Sweeping garden paths and paved areas keeps them clear and safe. Sweep regularly, especially at leaf-fall, or when you’ve been weeding or doing other work.
Top tips to make sweeping easier
A lightweight long handled dustpan and brush might be the best option to save you bending. Products from the multi-change range allow you to change the handle length depending on the job you are doing.
- Replace your broom regularly to keep good strong bristles or buy a broom with plastic or nylon bristles which are almost impossible to wear out.
- Gather up weeds as you go, or spread a plastic sheet down when weeding or hedge cutting to reduce the debris that you need to sweep.
Sweeping can strain the arms, back and hands. Always 'warm up' with a few gentle stretches and only work for short periods.
Equipment and tools
The lightest larger brooms are from the multi-change ranges. The handles are made of aluminium and there are various handle lengths which are used with a brush attachment.
- The garden grabber is a lightweight long handled tool for picking up debris without bending.
- Use a twin wheeled wheelbarrow with a bar style handle to carry debris to the compost heap and you should avoid some bending. An upright garden trolley with a refuse bag attached can also be used from an upright position.
Have a look at the list of equipment and tools after the information on raking.
Raking breaks up and levels the soil, helps to remove stones, and prepares the soil surface for planting and seed sowing. A garden rake with short, strong prongs is used for this job.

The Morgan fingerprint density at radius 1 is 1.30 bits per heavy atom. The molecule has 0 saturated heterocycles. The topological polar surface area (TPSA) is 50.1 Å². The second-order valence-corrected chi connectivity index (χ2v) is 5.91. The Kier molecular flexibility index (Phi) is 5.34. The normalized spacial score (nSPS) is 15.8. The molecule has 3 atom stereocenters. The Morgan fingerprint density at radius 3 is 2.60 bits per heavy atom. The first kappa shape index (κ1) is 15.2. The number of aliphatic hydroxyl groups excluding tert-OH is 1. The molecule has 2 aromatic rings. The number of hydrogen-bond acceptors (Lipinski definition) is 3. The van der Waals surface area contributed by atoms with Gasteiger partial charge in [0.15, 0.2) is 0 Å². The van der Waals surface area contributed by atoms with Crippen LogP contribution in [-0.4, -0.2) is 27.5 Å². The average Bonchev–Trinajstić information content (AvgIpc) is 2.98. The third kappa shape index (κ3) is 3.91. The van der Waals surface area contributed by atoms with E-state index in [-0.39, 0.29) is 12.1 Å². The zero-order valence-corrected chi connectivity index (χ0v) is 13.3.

You also need to rake the lawn using a spring-tined lawn rake to clear ‘thatch’ – the build-up of dead grass and moss, etc, that can stifle the lawn. This can be hard work as it requires alot of strength. Leaf rakes, also with springy tines, are used to gather grass cuttings and leaves from the lawn.
Top tips to make raking easier
Choose a rake of the right length and weight for you to use comfortably without bending. A fist grip and arm support can be fitted to a rake to help you to lift it.
- If you need a shorter or longer rake handle, the multi-change ranges offer various handle lengths that can be used with a rake head attachment.
- Try to only rake beds which are narrow, that can be reached from all sides, and that have paving all round.
- You can avoid having to rake your lawn by using a mower with a grass box. This will reduce the cuttings that collect on the lawn and reduce the need to rake the lawn to remove moss and thatch.
- When raking soil, lift the rake towards the end of each sweep, this action will help break up the soil.
Lifting, dropping and dragging the rake can jolt the arms and strain the back. Use a lighter rake and work in very short bursts, to reduce back strain.
Always 'warm up' with a few gentle stretches, only work for short periods and take lots of breaks.
Equipment and tools
- You might find it easier to sit down when raking. A shorter-length garden rake on a fixed handle can be used sitting down. There are various short handle options in the multi-change ranges that can be used with a rake head attachment.
- The lightest rakes have plastic heads and aluminium handles. However, you may find it easier to use a rake with a heavier head as the weight helps to push it into the soil.
The grabber rake collects up leaves and debris and the scooping action picks it up for transfer to a barrow or collection sheet.
The garden grabber is a lightweight long handled tool for picking up debris without bending.